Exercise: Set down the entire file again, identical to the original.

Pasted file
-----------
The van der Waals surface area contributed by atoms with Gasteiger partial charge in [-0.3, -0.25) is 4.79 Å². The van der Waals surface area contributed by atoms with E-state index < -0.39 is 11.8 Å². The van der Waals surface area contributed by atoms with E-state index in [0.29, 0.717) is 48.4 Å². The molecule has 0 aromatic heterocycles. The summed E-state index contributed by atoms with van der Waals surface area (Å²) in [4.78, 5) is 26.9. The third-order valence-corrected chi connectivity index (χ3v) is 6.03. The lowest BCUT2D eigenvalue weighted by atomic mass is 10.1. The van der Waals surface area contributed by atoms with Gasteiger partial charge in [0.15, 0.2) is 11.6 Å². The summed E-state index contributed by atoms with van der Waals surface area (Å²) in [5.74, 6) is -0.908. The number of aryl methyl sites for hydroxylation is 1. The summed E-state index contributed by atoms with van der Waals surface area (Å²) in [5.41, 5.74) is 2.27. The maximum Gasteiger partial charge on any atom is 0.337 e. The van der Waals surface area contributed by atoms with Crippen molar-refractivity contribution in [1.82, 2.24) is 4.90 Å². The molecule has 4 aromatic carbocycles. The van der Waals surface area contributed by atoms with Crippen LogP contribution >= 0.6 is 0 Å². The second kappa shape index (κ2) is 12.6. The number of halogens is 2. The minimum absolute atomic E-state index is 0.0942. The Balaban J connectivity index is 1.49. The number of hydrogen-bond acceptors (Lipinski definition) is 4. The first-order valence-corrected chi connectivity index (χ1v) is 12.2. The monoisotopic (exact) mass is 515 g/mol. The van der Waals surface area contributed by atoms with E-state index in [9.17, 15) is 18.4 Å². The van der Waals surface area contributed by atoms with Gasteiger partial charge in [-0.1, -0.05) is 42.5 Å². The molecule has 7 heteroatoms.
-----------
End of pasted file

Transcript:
The van der Waals surface area contributed by atoms with Gasteiger partial charge in [-0.3, -0.25) is 4.79 Å². The van der Waals surface area contributed by atoms with E-state index < -0.39 is 11.8 Å². The van der Waals surface area contributed by atoms with E-state index in [0.29, 0.717) is 48.4 Å². The molecule has 0 aromatic heterocycles. The summed E-state index contributed by atoms with van der Waals surface area (Å²) in [4.78, 5) is 26.9. The third-order valence-corrected chi connectivity index (χ3v) is 6.03. The lowest BCUT2D eigenvalue weighted by atomic mass is 10.1. The van der Waals surface area contributed by atoms with Gasteiger partial charge in [0.15, 0.2) is 11.6 Å². The summed E-state index contributed by atoms with van der Waals surface area (Å²) in [5.74, 6) is -0.908. The number of aryl methyl sites for hydroxylation is 1. The summed E-state index contributed by atoms with van der Waals surface area (Å²) in [5.41, 5.74) is 2.27. The maximum Gasteiger partial charge on any atom is 0.337 e. The van der Waals surface area contributed by atoms with Crippen molar-refractivity contribution in [1.82, 2.24) is 4.90 Å². The molecule has 4 aromatic carbocycles. The van der Waals surface area contributed by atoms with Crippen LogP contribution >= 0.6 is 0 Å². The second kappa shape index (κ2) is 12.6. The number of halogens is 2. The minimum absolute atomic E-state index is 0.0942. The Balaban J connectivity index is 1.49. The number of hydrogen-bond acceptors (Lipinski definition) is 4. The first-order valence-corrected chi connectivity index (χ1v) is 12.2. The monoisotopic (exact) mass is 515 g/mol. The van der Waals surface area contributed by atoms with E-state index in [9.17, 15) is 18.4 Å². The van der Waals surface area contributed by atoms with Gasteiger partial charge in [-0.1, -0.05) is 42.5 Å². The molecule has 7 heteroatoms.